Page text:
The chancellor Rishi Sunak has announced a £350bn package of loans and grants to help Britain cope with the lockdown of large parts of the economy, as he warned the country was facing a threat to its prosperity unmatched in peacetime.

Less than a week after pledging £12bn in his budget to soften the impact of the Covid-19 pandemic, the chancellor admitted that the measures were insufficient to tackle the savage blow to growth and stressed he would do “whatever it takes” to see the UK through the crisis.

“The coronavirus pandemic is a public health emergency. But it is also an economic emergency. We have never, in peacetime, faced an economic fight like this one. But we are well prepared. We will get through this,” he said.

He was speaking alongside Boris Johnson at the daily Downing Street press conference, 24 hours after draconian “social distancing” measures were announced, which call on the public to stay away from pubs, restaurants and mass events.

The chancellor said the government would provide £330bn of loan guarantees – with more available if needed – to help businesses pay their bills during the crisis and top up the £12bn budget stimulus with a further £20bn of spending.

Sunak said that every business in the hard-hit retail, leisure and hospitality sector would have a year-long holiday from paying business rates, with smaller companies also eligible for a cash grant of up to £25,000.

On a day on which one analyst predicted the economy would shrink by 15% in the second quarter of 2020, the chancellor also announced cash grants of £10,000 for the UK’s 700,000 smallest companies, and a three-month moratorium on mortgage payments for home owners in difficulty as a result of the coronavirus.

The prime minister repeatedly compared the government’s task in confronting Covid-19 to a war effort. “We must act like any wartime government and do whatever it takes to support our economy,” he said. “This enemy can be deadly, but it is also beatable.”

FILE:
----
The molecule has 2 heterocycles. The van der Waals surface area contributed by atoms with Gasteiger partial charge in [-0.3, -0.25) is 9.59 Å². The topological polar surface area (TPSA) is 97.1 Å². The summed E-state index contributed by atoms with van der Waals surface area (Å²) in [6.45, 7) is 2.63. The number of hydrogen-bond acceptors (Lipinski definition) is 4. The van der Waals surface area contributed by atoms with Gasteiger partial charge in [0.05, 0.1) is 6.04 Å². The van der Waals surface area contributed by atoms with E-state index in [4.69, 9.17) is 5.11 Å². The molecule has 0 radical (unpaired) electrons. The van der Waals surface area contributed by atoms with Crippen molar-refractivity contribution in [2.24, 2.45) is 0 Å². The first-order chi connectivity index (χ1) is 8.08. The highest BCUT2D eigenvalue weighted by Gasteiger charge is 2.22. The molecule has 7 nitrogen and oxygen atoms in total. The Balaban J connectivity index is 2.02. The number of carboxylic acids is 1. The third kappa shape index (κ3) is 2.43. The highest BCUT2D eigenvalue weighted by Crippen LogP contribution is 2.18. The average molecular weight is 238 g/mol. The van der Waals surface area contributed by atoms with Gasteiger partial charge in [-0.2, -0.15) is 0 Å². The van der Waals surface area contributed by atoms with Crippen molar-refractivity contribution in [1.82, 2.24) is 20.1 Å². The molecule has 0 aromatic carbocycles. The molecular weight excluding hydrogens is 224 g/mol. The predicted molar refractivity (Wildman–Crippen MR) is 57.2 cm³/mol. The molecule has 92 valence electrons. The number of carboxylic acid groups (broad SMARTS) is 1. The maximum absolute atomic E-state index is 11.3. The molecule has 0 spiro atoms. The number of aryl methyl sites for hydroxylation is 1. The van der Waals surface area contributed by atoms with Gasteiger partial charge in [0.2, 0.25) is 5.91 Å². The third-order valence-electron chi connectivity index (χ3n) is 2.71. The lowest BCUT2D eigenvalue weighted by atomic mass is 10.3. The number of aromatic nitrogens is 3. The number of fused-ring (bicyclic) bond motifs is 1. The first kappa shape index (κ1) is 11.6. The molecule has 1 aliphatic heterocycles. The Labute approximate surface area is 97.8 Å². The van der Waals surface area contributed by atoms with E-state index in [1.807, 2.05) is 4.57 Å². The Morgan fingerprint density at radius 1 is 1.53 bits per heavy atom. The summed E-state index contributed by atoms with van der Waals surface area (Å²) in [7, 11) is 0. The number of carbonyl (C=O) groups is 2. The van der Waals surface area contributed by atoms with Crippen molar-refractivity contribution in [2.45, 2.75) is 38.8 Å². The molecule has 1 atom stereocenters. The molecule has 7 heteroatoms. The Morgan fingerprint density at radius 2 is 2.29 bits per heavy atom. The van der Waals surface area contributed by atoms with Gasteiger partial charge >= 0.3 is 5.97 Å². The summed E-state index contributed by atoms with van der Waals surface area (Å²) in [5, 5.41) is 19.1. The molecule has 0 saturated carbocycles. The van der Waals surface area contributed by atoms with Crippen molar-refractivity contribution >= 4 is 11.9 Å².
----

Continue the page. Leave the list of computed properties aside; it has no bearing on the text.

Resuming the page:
The chancellor made it clear that the extra spending was merely the first phase of the government’s response.

The support needed was “on a scale unimaginable only a few weeks ago”, Sunak said: “This is not a time for ideology and orthodoxy, this is a time to be bold – a time for courage.”

The measures were announced on another day of fast-moving developments in the coronavirus outbreak, as:

The UK death toll rose to 67 after a further 14 people in England lost their lives.

The prime minister hinted the government is edging closer to closing schools, with many reporting that they are already struggling to stay open, as staff and students stay away.

Ministers published details of emergency legislation, including the power for police and border officers to detain anyone they believe could spread the virus.

The government said it would waive planning restrictions to allow pubs, cafes and restaurants to offer delivery or takeaway services without applying for a change of use.

Sport and cultural events, from Euro2020 to the Edinburgh science festival were postponed or cancelled.

The foreign secretary, Dominic Raab, announced that the government is now advising British nationals against any foreign travel, initially for 30 days.

Job cuts at Gatwick airport and news that the fashion chain Laura Ashley was going into administration provided early evidence of the economic impact of the government’s stringent measures to contain the virus.

Sunak said he was working on separate measures designed to help particularly hard-hit sectors such as airlines and airports, and would also come up with a package to protect jobs and incomes within the next few days.

He said he would discuss with trades unions proposals for an “employment support” scheme that would help persuade firms to keep workers on the payroll.